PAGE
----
As to not wasting items one already has, I would choose to donate them to charity, then they’re not wasted. To continue to wear them weakens one’s message of overall consciousness & demonstrates a lack of understanding of the whole picture.

    Health is NOT only about what we eat. It’s also about what we breathe, drink, do, think.

    Respectfully,
    Marr

  2. Lonnie Wall says:

    JIM –
    We are so very, very appreciative of your extensive, diligent work in research and writing this blog, and your book. The “Leather – Meat” issue is an interesting one, which I had not thought about. I believe you are doing a fantastic job, focusing on the health of humans, animals, and the planet on which we live. Your focus is the vital issue. The other matters, such as leather, will take care of themselves – in due time.
    Thank you very much for all of your work in behalf of all of us.
    ~ Lonnie

    • Linda says:

      Leather will “take care of itself” sooner if the demand for it declines. And, as I said, buying leather helps keep beef prices lower, which means people buy and eat more of it than they would otherwise. It’s all connected. And Jim, thank you for listening.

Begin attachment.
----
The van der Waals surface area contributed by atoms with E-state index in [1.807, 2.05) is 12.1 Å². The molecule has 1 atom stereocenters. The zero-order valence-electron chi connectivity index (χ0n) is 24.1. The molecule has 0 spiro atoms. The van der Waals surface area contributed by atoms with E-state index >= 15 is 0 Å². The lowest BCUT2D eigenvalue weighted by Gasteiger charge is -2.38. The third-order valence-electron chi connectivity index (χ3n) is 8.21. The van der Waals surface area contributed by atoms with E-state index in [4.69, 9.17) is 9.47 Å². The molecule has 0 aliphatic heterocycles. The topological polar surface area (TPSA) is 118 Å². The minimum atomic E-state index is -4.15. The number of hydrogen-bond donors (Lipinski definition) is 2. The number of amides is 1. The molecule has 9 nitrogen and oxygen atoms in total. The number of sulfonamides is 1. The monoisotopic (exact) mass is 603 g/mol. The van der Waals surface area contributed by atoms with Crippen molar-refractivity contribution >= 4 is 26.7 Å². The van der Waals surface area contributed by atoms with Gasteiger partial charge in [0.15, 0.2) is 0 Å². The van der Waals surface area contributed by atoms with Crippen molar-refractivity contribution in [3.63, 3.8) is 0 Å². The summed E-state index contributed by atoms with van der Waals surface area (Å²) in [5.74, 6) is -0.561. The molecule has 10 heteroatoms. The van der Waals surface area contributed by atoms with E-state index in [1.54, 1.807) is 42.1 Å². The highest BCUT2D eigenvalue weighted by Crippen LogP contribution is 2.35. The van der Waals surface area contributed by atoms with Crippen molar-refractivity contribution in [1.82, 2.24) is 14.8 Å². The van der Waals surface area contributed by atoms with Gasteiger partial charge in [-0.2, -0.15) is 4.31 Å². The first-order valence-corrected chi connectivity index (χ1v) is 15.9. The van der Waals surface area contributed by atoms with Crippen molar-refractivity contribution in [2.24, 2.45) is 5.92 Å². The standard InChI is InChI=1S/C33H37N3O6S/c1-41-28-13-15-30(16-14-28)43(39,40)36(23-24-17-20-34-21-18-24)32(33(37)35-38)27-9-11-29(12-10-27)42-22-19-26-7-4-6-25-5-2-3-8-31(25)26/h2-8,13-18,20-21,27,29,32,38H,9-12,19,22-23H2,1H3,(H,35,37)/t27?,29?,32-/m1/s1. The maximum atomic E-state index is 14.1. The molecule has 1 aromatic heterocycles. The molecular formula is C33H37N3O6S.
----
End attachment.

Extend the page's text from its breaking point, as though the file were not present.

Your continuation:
3. billkranker says:

    J.

    Because oif your recommendation a while back I watched the movie “Earthlings”. I am not sure if you remember this but In one of the scenes of the movie it showed some men in India I believe that were leading a group of cows to be killed for use in leather production (and presumably for meat as well ??) and because the cows were so weak they kept sitting down on the trail. So the men were putting hot peppers in the eyes of the cows to motivate them in some way to keep moving. Not sure how putting pepper in the cows eye accomplishes their goal but they seemed to think it was working. To me this was just so cruel that it did get me to rethink purchasing leather goods. I think that often once you see what happens behind the curtain in the animal related businesses it will make you rethink why we are doing what we are doing. Contrast this with vegetables and produce for the most part and you do not see this level of immoral behavior. Just a thought. Regarding my own purchases of leather goods I am in line with you in that I have a leather coutch and shoes. In my car I have cloth because I like it better in that case. In the future I will be investgating alternate products for purchase.

    Hope you have a great day!!

    Bill